Catunaregam taylorii

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Botanical Name
Catunaregam taylorii
kah-too-NAH-ray-gum tay-LOR-ee-eye
Common Name(s)
English: Thorny bone apple; Mountain Pomegranate
Afrikaans: Doringbeenappel
Plant Group
  • Shrub A woody plant of relatively low height, having several stems arising from the base and lacking a single trunk; a bush.
Plant Size
  • Medium to Large
    Tree15m to 20m
    Shrub2m to 3m
    Perennial/ground cover60cm to 75cm
    Bulb60cm to 1m
    Succulent60cm to 1m
  • Canopy Shade Canopy shade is found below closely grown trees where some light filters through. Ideal for the protection of herbaceous plants.
  • Dry Shade Shady areas where soil has poor water retention or are dependent on rain for their moisture needs.
  • Light or Dappled Shade Found below trees with sparse, open foliage. Ideal for the protection of herbaceous plants.
  • Partial Shade The area is in shade for part of the day and in full sun for part of the day.
  • Sun The area is in full sun for all or most of the day, all year round.
General Information
  • Drought Tolerance: High The plant is well adapted to arid conditions; it can survive long periods of drought and high temperatures without extra water.
  • Evergreen Plants that have leaves all year round.
  • Fragrant / Aromatic These plants posses a strong, usually pleasant odour.
  • Frost: Tender A plant that will not survive any frost or low winter temperatures.
  • Thorns / Spines / Prickles Thorn: A hard, woody, pointed branchlet. Spine: A modified leaf forming a hard, sharp-pointed outgrowth. Prickle: A small, sharp-pointed outgrowth growing from the bark of the plant.
  • Water Wise Plant species originating from low rainfall regions that require less water to survive and thrive than other plant species.
  • Wind Tolerant Plants able to withstand the effect of strong winds.
Specific Information

Catunaregam taylorii is a shrub or small tree which is armed with woody spines, usually in opposite pairs with a decussate arrangement along the stems - each pair of opposite thorns is set at a right angle to the pair below. As the tree ages the thorns may be more random and sometimes absent on the higher branches. The branches are stout and strong, forming rigid but graceful curved branches. Leaves cluster on the short side shoots. The flowers and fruits are edible, the raw fruits having a highly astringent taste due to a high tannin content.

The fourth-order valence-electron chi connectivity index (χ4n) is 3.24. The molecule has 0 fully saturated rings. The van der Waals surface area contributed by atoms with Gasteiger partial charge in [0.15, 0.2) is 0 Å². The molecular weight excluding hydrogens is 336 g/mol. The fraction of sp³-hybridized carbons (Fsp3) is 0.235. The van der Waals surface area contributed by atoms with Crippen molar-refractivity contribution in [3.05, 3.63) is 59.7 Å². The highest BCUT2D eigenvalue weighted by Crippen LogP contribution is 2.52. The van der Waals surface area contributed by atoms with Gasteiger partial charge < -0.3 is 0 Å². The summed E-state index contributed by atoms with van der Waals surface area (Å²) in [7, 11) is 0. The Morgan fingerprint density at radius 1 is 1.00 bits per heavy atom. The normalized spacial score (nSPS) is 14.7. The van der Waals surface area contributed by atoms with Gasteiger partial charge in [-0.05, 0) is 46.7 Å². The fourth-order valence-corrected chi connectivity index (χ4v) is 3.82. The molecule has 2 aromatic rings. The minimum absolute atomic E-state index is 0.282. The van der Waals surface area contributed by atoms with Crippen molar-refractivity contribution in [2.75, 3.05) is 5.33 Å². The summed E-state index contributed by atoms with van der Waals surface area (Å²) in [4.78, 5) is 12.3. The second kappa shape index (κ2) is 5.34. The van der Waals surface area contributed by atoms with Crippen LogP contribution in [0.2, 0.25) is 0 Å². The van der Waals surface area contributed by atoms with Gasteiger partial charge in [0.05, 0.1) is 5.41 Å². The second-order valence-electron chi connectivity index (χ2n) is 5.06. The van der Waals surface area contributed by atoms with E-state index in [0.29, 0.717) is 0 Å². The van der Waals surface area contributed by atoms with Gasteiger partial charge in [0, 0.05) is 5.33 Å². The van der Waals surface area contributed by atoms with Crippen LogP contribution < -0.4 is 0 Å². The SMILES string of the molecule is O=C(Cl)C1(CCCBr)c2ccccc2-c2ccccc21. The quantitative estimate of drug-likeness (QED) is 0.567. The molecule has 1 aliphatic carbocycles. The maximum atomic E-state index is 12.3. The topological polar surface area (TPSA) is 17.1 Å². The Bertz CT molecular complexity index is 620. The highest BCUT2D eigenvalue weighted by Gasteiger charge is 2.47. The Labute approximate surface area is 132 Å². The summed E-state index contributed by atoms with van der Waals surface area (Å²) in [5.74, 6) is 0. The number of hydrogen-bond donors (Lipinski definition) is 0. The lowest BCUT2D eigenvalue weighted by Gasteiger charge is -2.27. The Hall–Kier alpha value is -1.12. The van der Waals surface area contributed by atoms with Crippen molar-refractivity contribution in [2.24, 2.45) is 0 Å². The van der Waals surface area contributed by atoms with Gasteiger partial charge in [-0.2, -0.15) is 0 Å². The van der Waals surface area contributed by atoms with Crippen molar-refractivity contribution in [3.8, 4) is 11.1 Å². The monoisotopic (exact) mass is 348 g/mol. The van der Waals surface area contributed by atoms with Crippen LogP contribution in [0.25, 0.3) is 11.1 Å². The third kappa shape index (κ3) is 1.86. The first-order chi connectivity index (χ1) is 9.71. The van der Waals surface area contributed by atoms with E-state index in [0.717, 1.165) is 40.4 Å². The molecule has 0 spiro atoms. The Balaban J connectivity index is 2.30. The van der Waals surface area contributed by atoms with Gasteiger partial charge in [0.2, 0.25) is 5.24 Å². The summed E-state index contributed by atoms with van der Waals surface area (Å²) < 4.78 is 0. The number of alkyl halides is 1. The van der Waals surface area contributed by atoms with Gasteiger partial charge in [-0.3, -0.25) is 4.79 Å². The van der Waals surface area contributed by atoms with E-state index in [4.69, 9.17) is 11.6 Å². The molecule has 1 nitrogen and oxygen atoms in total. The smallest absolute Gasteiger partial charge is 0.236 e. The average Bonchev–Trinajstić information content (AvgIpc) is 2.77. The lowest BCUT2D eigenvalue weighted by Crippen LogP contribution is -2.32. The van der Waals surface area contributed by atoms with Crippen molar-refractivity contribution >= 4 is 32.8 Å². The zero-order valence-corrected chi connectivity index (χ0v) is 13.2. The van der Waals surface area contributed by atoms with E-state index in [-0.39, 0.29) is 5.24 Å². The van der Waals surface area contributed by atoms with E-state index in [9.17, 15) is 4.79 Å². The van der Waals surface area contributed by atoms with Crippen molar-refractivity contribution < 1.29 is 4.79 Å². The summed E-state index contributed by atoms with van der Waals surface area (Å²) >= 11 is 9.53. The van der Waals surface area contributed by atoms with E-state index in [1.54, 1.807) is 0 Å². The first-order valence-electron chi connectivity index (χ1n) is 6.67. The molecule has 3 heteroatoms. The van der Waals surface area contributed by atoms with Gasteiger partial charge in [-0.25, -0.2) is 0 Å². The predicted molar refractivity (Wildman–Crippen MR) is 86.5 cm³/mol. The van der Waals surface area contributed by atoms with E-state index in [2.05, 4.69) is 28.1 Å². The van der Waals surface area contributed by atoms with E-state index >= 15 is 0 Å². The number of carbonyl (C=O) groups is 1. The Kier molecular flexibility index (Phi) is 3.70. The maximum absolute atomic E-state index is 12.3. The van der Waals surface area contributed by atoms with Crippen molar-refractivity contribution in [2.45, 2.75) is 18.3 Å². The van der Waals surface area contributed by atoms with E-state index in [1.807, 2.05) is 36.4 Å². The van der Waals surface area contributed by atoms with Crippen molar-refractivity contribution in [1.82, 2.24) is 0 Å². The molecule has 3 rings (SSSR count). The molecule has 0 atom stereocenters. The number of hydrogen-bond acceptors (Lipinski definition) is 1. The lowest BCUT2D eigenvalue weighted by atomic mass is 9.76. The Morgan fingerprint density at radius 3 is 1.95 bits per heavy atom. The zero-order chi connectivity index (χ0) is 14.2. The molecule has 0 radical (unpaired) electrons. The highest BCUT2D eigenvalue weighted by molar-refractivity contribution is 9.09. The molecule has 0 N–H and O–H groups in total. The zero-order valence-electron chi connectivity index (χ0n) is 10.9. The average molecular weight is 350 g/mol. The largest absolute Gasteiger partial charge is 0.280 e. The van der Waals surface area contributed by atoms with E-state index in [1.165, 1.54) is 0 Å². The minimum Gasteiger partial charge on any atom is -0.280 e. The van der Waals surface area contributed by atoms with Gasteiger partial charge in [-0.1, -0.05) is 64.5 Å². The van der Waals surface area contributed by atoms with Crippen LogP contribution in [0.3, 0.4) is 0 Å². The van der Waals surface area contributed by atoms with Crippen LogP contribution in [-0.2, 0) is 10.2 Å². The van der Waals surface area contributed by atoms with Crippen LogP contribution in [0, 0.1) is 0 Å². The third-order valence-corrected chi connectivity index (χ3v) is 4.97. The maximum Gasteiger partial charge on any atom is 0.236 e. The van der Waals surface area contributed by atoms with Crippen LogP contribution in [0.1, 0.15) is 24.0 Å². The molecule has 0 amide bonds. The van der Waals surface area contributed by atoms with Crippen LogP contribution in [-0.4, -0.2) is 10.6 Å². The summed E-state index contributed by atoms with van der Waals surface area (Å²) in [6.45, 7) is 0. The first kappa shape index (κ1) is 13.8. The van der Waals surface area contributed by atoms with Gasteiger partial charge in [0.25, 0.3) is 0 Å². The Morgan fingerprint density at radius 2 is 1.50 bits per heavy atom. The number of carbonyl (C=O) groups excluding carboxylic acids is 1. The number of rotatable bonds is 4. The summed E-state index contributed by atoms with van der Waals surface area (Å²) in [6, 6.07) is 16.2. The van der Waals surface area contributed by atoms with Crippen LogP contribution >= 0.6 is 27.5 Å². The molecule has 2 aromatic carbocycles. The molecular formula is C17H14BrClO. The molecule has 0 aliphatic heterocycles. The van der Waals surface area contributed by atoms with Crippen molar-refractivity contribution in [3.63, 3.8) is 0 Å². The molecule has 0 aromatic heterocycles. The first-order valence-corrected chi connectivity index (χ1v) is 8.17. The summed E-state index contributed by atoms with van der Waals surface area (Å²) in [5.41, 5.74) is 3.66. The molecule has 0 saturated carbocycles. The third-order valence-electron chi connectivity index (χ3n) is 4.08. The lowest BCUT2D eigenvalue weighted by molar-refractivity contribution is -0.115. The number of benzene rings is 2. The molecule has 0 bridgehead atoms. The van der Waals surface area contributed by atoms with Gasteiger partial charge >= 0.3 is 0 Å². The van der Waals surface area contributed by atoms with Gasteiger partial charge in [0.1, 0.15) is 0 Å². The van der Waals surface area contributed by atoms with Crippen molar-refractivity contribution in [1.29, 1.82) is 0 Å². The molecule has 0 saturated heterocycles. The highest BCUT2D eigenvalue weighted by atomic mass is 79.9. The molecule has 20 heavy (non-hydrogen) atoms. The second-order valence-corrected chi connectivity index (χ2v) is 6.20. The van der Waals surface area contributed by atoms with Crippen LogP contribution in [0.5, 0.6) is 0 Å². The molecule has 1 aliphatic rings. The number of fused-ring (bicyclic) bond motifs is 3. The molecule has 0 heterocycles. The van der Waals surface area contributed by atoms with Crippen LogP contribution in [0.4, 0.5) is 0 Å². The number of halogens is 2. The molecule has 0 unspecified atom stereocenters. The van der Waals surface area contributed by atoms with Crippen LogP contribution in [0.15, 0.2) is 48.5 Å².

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slightly tubular flowers with five spreading lobes, up to 2.5 cm across, white changing to yellow after pollination

  • Autumn Plants will seldom bloom for the entire season as given in the list, but should flower during a period within these parameters.
  • white
Growth Rate
  • Moderate Specifying growth rate can be very misleading as there is considerable variation of growth rate depending on type and species of plant, available water, supplementary feeding, mulching and general care, as well as the plants suitability and adaptability to the garden environment.
Plant Uses
  • Attracts bees, butterflies or other insects This plant attracts insects which can be food for birds or other creatures in your garden.
  • Attracts Birds This plant will attract birds.
  • Barrier Plant A very thorny shrub, tree or scrambler that can be used to create an impenetrable barrier.
  • Boundary A plant useful for planting around the edges of the property to form a green or colourful backdrop, an impenetrable hedge, to hide walls or create privacy.
  • Filler Either a fast growing tree or shrub used temporarily to fill in an area while the permanent plants grow to a desired size, or a plant used to fill gaps in borders or beds.
  • Hedge Suitable trees or shrubs planted relatively close together so that the branches intertwine to create a barrier. This can be formal – the plants are regularly trimmed to produce a neat shape, or informal – the plants are left to themselves to create a natural hedgerow.
  • Provides light / dappled shade A tree with an open to sparse canopy, through which varying degrees of sunlight can penetrate.
  • Rock Garden An area constructed of larger rocks, arranged naturally, to emphasise the use of stones as a main element. Generally plants used do not need a lot of care.
  • Suitable for coastal gardens Plants adapted to dry, sandy soil, forceful wind, limited rainfall and intense sunlight.
  • Wild Garden An indigenous garden planted for the benefit of wildlife and birds. Provides food, water, a variety of mini-biomes and no poisonous chemicals are used.
Distribution and Habitat

in South Africa in the provinces of KwaZulu-Natal, Limpopo and Mpumalanga, Swaziland, north to Mozambique, Zimbabwe, Zambia, Tanzania, Malawi, and the DRC, as well as India, in various types of woodland and scrub, overgrazed land, grassland, in sandy soils and on granite outcrops

NOTE: All of the resources I consulted indicate that this shrub does not grow further south than Port Shepston in KwaZulu-Natal. However, I have found them to be quite common in this area of the Eastern Cape, in the bush around Bathurst, in the Water's Meeting Reserve and in Martindale, near Grahamstown.

Planting Suggestions

For best results plant in a mixture of garden soil, a handful of bone-meal and compost. Mulch thickly and water well until established. I have observed that shaded or partially shaded specimens grow a little faster and have larger and greener leaves than those in full sun with no extra watering, which are slower growing with smaller, dark green leaves and a more rigid growth form.

Medicinal Uses

The seeds are used as a tonic to induce appetite and for relief from headache.The bark is used to treat diarrhea and dysentery. Powdered rind of the fruit is used to remove dandruff and for skin diseases.

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